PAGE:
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Can some player be incompatible with some headphones?

post #1 of 9
Thread Starter 

Guys, I want to ask, what is the science behind the statement "some players can't drive some headphones". For example, I've read many opinions that ihifi 760 is bad player for BA headphones. Why is that? Because it has "wrong" output impedance? But why it can drive well dynamic phones with same impedance as BA that it can't? Because if we find graphs of player testing under the load, we may see that they are same for almost any load (for dx90: http://personalaudio.ru/upload/medialibrary/f2b/f2b7e8fd563ba04f53264754e679282e.png, full review - in russian - here: http://personalaudio.ru/detail/ibasso_dx_90/). Or we can add amplifier but even in this case I can find opinion that "ihifi 760 is just not for BA headphones".
Can some players really be incompatible with some earphones?
Is there any real science or just audiophile's believes?

 

PS: I'm not asking about of exactly ihifi760, but in general.

post #2 of 9

Besides high output impedance precluding low impedance headphones, and a noisy output precluding sensitive headphones, no.
In these cases it's also more a matter of sub optimal pairing, rather than outright incompatibility.

With one headphone and one multi-driver IEM, both having the same nominal impedance, I'd be more discerning in my choice of DAP/amplifier to use with the IEM.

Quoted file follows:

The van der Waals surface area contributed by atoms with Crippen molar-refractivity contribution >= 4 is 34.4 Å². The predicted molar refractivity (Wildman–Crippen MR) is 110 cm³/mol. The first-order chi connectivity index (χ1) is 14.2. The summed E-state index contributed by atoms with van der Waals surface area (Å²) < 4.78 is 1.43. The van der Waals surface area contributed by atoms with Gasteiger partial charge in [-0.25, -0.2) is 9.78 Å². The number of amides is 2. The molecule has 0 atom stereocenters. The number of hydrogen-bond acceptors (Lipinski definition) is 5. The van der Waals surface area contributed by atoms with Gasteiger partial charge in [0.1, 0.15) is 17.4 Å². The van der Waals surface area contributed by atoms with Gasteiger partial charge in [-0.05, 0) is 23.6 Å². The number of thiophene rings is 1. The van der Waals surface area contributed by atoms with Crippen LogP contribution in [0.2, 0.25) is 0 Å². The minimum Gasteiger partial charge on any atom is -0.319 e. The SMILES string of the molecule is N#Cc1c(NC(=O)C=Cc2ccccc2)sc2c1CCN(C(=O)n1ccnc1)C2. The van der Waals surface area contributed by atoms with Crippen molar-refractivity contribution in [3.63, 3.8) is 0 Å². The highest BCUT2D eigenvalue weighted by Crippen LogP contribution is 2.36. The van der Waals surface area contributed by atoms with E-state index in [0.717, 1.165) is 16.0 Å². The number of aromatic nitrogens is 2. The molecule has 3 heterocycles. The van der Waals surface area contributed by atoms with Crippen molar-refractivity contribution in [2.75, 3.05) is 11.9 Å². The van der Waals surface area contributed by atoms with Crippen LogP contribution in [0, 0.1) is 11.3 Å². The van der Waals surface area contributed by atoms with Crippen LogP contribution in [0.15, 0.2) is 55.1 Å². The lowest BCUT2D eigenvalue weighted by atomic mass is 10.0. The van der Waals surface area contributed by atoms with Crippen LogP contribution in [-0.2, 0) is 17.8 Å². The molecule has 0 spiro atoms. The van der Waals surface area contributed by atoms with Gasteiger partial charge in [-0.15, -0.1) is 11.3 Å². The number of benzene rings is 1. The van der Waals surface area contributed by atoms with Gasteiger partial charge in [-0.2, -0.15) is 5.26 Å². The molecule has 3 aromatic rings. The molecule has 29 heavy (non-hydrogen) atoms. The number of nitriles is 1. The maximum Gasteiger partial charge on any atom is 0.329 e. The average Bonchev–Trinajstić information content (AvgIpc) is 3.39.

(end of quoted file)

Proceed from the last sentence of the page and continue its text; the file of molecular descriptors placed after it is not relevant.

Although nominal impedance might be the same, multi-armature IEMs tend to have an impedance that varies more greatly with frequency, and hence vary more in frequency response when paired with a high impedance output.

There are some cases where an amplifier can be faulty in a strict sense, but where the fault is only likely to affect some headphones.
Some exotic designs can f.ex. have a level of DC on its output that would be harmfil to sensitive headphones and IEMs, but not to some big Beyer or Senheiser.

post #3 of 9

there are several questions in one, but the most simple answer is yes, some daps are far from ideal depending on what headphone you will use. and most of the time you can yourself make an estimation of that by making sure you'll have a good damping ratio.

and also you might wanna check what the amp section can deliver if you plan on using a hard to drive headphone. lot of current for low impedance/high sensitivity phones, lot of volts for high impedance/not so good sensitivity ones, a lot of both for low impedance and low sensitivity headphones. those 3 cases usually answer most questions.

 

I suppose what is troubling you is to see a BA driver with the same impedance as a fullsize headphone, and wondering why one would be ok and not the other one. well first there is sensitivity to consider. but also the impedance value given for a phone is usually the value at 1khz. that information tells you nothing about the impedance value in other frequencies.

 

for exemple


the impedance of that multi BA is given as 28ohm @ 1khz

but you can see it changes a lot along frequencies (that is very usual in BA drivers and anything with crossovers). on the other hand, fullsize headphones usually have an impedance response graph that is much more stable(usually, not always). so the value given at 1khz is usually ok to use for fullsize cans.

 

here for an ok damping ratio, your source doesn't need to be below 28/8= 3.5ohm . instead it should be based on the lowest value so you should seek a source below 20/8=2.5ohm.

any source with an output impedance below 1ohm (as should be for any ok multipurpose sources) will be ok and recommended.